Australian men are being warned not to drink and swim as new data revealed most people who consumed alcohol drowned when they accidentally fell into the water.
Figures show one in five men aged 25-44 who drowned during the past decade were over the legal alcohol limit.
Males accounted for 79 per cent of drownings across Australia in the 10 years until June 30, with 2188 men losing their lives on waterways.
Men aged 25 to 44 who take risks and overestimate their abilities are at greatest risk, data from the Royal Life Saving Society reveals.
In the past decade, almost a third of drownings in men in that age group were at unpatrolled inland waterways – such as rivers and creeks – rather than in the ocean.
More than 40 per cent of the inland deaths happened during summer and alcohol was involved in 36 per cent of the drownings.
Sunshine Coast surf lifesavers have warned the region could face its most hazardous season of rescues and fatalities with an influx of tourists over the summer stretching their limits.
Volunteers and lifeguards are bracing for what looms as their greatest test as the holiday season officially begins for state school students Thursday.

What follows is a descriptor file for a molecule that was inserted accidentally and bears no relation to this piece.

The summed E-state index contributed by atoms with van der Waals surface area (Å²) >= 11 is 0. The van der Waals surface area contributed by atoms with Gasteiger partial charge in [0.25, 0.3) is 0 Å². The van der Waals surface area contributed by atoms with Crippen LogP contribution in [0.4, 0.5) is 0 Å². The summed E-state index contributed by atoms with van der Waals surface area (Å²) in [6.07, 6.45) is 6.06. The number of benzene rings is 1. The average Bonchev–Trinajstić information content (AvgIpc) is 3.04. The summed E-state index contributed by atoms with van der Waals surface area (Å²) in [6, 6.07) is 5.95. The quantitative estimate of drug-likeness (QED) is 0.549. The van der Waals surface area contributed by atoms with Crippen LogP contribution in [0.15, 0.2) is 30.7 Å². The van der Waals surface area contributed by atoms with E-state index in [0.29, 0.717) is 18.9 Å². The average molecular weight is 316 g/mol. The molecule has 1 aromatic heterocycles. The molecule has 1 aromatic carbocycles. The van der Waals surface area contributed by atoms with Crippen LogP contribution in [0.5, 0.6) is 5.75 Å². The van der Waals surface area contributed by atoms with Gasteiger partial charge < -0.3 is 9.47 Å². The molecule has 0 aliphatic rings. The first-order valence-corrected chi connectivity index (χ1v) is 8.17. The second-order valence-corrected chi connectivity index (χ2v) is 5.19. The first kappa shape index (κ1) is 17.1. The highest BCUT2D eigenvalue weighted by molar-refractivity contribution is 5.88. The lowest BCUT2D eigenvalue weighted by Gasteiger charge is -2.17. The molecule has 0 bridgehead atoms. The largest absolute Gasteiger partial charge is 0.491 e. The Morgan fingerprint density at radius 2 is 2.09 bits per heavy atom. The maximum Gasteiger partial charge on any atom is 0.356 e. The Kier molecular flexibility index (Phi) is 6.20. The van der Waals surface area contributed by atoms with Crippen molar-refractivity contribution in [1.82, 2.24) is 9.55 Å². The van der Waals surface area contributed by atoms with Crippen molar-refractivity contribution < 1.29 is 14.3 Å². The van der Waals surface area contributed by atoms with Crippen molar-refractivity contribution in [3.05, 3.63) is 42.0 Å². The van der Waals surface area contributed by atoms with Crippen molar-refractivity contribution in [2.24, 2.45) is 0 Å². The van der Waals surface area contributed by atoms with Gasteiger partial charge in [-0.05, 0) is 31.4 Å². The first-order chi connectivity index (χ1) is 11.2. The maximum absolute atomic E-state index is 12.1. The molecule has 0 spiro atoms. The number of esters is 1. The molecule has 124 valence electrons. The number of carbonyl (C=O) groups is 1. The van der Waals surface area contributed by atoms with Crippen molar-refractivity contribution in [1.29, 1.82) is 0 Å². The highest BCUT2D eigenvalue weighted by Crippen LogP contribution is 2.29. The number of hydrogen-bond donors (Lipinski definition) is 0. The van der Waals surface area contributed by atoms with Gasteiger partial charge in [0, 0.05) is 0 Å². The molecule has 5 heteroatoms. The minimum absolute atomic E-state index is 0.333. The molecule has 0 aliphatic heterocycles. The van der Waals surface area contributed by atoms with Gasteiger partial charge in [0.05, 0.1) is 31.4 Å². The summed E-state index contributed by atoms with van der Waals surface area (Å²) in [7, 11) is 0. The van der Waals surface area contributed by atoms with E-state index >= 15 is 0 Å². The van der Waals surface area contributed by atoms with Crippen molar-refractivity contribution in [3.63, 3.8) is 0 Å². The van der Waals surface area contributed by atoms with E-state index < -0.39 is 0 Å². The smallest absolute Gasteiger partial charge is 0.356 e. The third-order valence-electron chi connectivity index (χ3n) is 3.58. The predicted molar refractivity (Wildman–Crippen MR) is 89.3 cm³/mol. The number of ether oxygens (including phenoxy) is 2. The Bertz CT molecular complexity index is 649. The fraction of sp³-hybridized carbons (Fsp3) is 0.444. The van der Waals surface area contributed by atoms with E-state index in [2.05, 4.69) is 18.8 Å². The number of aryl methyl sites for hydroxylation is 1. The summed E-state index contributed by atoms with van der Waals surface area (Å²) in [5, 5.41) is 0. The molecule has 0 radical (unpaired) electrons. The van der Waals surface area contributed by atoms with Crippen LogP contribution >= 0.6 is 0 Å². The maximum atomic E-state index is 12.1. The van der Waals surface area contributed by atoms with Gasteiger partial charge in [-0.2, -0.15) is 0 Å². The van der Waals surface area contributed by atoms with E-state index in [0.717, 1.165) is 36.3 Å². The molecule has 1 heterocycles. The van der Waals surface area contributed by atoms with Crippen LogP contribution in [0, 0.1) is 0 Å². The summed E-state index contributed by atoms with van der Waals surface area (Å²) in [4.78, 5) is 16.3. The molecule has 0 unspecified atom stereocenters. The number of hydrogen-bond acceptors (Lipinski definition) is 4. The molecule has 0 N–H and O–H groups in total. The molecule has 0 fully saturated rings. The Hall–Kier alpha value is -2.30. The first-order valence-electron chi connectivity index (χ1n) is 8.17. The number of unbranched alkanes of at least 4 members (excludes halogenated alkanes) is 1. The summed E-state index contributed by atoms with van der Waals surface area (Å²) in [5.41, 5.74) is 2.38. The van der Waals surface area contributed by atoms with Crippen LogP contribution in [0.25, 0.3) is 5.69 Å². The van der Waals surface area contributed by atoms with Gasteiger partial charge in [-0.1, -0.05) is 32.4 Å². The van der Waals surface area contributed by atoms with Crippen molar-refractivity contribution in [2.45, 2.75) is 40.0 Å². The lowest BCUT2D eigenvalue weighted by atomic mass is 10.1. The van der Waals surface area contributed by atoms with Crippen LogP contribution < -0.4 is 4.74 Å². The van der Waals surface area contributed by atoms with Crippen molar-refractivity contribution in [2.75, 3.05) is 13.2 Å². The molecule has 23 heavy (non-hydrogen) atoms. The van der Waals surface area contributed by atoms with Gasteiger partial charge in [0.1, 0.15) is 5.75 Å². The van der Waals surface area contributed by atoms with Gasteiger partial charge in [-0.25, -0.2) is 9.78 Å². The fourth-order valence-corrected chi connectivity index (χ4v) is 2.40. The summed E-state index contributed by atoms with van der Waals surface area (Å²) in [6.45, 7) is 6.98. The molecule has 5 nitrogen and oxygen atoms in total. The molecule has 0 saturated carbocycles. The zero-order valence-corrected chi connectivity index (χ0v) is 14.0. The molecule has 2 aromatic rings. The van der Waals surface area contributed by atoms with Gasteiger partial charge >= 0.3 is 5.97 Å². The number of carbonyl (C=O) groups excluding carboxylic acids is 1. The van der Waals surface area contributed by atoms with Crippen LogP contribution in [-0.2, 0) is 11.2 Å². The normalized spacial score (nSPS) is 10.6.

Royal Life Saving CEO Justin Scarr said alcohol consumption around waterways was a major concern.
“Alcohol consumption in, on and around waterways increases risk-taking behaviour, reduces coordination and impairs judgment, and too many Australian men are drowning as a result,” Mr Scarr said.
“Men taking risks and overestimating their abilities continues to be our greatest challenge,” he said.
“Males are over-represented in drowning statistics, especially men aged 25 to 44 years; in the past year, over 90 per cent of those who drowned in this age group were males.”
Mr Scarr warned revellers heading into the summer festive season to have fun but stay safe.
“None of us is invincible,” he said.
“So, as we head into the summer break, our message to men is ‘make the right call’ and look out for each other while holidaying, camping and boating on our waterways.
“Have fun but stay safe. Swim sober, wear a lifejacket and don’t go alone. Know your limitations, and don’t take risks. Don’t be a statistic.”